Hoku estimates it will cost $390 million to construct its planned 3,500 metric-ton-a-year polysilicon plant, of which up to 3,200 is under contract.
Four customers have committed to prepay a combined $240 million for future product shipments to support Hoku's construction and start-up costs: Solarfun Power Hong Kong Ltd., Japan-based Sanyo Electric Co. Ltd., China-based Suntech Power Holdings Co. Ltd., and Global Expertise Wafer Division Ltd., a subsidiary of Solar-Fabrik of Germany. The contracts are worth $1.7 billion over seven- to 10-year periods.
Hoku on Monday extended the deadline for Suntech to December 31 from May 31 when either company may end the agreement if Hoku is unable to complete financing for the plant. It earlier amended an agreement with Solarfun to grant the same extension, as well as reducing the amount of capital it is required to raise to $75 million. Sanyo and Global Expertise have not yet agreed to extend Hoku's financing deadlines past May 31.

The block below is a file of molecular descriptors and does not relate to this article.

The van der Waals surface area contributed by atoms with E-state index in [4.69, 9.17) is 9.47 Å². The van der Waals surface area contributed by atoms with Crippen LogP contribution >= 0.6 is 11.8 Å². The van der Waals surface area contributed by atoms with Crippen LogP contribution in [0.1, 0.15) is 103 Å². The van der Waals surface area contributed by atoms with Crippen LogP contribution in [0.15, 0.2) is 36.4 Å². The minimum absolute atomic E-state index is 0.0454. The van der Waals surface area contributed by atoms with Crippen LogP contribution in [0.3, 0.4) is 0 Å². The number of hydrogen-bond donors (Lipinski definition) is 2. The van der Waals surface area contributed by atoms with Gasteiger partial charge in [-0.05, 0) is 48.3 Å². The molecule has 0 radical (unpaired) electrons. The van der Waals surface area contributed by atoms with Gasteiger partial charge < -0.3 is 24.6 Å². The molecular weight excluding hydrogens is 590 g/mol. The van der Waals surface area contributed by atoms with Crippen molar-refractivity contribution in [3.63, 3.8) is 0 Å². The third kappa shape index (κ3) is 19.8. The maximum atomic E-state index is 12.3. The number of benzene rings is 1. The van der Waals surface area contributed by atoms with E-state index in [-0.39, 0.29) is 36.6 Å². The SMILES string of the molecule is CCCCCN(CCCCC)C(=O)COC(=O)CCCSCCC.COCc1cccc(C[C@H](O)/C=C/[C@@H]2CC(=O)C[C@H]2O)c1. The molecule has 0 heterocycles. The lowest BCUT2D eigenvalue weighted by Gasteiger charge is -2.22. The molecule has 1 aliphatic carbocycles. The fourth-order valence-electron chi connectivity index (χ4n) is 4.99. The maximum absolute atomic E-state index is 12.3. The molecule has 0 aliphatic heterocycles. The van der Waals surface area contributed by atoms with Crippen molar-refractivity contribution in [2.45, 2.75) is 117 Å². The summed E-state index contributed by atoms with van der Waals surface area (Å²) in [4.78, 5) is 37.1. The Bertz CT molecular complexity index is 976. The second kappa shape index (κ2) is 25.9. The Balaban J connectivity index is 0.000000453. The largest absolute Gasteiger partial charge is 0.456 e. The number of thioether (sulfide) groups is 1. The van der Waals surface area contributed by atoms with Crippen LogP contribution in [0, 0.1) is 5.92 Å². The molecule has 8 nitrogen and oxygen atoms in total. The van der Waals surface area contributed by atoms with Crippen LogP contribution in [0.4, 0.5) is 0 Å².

The plant has enough capacity to expand into polysilicon wafer production as well, but Hoku has made no commitment to do that, Shindo said.
For the fourth quarter, Hoku posted a loss of $2.1 million, or 12 cents a diluted share, even with a loss of $2.1 million, or 13 cents a diluted share a year ago, on a decrease in revenue and increase in payroll expenses.
Revenue was $621,000, from photovoltaic system installation and service contracts, down 45 percent from the $1.1 million earned from fuel cell contracts with the U.S. Navy a year earlier. Hoku last year moved away from its fuel-cell business in favor of polysilicon production.